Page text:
An editor has urged readers to define “actual news” after launching a New Year survey on his title’s coverage.
In a New Year message to readers, Paul has encouraged people to come forward and tell him about the “subjects, issues and values that are important to you”.
Writing on the on the Cardiff-based site, he pledged to read and consider every idea put forward.
Wrote Paul: “As we move in 2019, we’ve been thinking a lot about how we can involve you, our readers, more in what we do. We want to give you the chance to shape what we’re reporting, by telling us the subjects, issues and values that are important to you.
“It’s an opportunity for you to speak out about the burning issue in your community, or for you to tell us what you think we’ve missed. Or you might prefer to tell us the values and themes you’d like to see more of in our reporting.”
Paul, pictured, added: “Of course, we’re not so naive to think we won’t get more than a few ‘how about covering some actual news for a change’, or ‘anything at all other than the usual clickbait’ (yes, we read all those comments, Facebook posts and tweets).
“The problem with those sentiments is that they’re difficult for us to act upon. If you want us to cover ‘some actual news for a change’, then here’s your chance to define what ‘actual news’ is to you. Because that’s generally much more of a subjective thing than many people realise.
“We have many tools at our disposal to hone our understanding of what our audiences want to read, watch and listen to. But few are as effective as listening to your readers.
“We can’t guarantee we’ll use all the suggestions, but I absolutely to read and consider all of them, and if your idea is one we plan to take further, we’ll be in touch.”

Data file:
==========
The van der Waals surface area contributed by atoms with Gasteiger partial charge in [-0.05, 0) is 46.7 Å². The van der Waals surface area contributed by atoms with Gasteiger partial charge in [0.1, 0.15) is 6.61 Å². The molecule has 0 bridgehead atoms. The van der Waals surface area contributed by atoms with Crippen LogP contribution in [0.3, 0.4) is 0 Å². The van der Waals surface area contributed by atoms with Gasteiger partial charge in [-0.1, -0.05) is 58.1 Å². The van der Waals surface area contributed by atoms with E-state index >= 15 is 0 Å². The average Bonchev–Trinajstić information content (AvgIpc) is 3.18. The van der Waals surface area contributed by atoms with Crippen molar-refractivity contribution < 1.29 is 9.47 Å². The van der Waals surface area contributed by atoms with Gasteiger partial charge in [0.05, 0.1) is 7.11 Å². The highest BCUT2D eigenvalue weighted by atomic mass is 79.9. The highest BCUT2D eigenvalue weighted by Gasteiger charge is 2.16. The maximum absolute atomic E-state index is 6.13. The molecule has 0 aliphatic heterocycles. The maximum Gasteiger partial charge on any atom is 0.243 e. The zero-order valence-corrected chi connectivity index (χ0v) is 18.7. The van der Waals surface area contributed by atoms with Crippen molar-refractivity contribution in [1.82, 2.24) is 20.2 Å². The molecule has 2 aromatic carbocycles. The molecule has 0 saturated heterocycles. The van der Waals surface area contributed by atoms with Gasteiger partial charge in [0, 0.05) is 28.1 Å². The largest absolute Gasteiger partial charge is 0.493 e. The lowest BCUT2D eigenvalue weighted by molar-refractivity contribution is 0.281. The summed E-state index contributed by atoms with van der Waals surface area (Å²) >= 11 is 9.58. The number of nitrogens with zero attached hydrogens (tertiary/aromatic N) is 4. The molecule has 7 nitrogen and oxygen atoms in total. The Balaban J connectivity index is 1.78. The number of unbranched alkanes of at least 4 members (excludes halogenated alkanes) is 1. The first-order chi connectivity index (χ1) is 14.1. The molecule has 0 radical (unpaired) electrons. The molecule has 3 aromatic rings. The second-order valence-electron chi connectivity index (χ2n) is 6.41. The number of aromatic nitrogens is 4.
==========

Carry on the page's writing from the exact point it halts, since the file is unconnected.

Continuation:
Speaking to HTFP about the reaction he has had since the survey’s launch, Paul said there had already been some “great suggestions that’ll go straight on the newslist”.
He added: “We’ve had lots of responses saying we should be covering ‘more of the things that matter to people in Wales’, and similar things on those lines, but when I’ve asked what’s meant by that, everyone has a different view. That was really the point of the exercise.
“We’ve had a lot of people telling us they’d like to see more political news. This is something we already go a great deal of – although we could always do more – and those comments lead me to believe there’s a wider problem that simply publishing more won’t fix.
“Fundamentally, it doesn’t matter how many politics stories you write if people aren’t reading them. The challenge for us in 2019 is less to create a larger amount of political coverage, and more to engage a larger number of people in the coverage that we have.
“Lastly, I’ve had lots of conversations with people about the more light-hearted stories we run. They might not be everyone’s cup of tea, but they attract a large audience, and that audience helps pay for the public interest journalism that takes up the vast majority of our time and energy. It’s been fun sparring with a few people on that point.
“We’ve had dozens of responses, and I’m in the process of replying to as many as possible about their thoughts – positive and negative – and we’ll also be looking to involve some of the individuals who’ve made suggestions in the stories and features that those suggestions become.”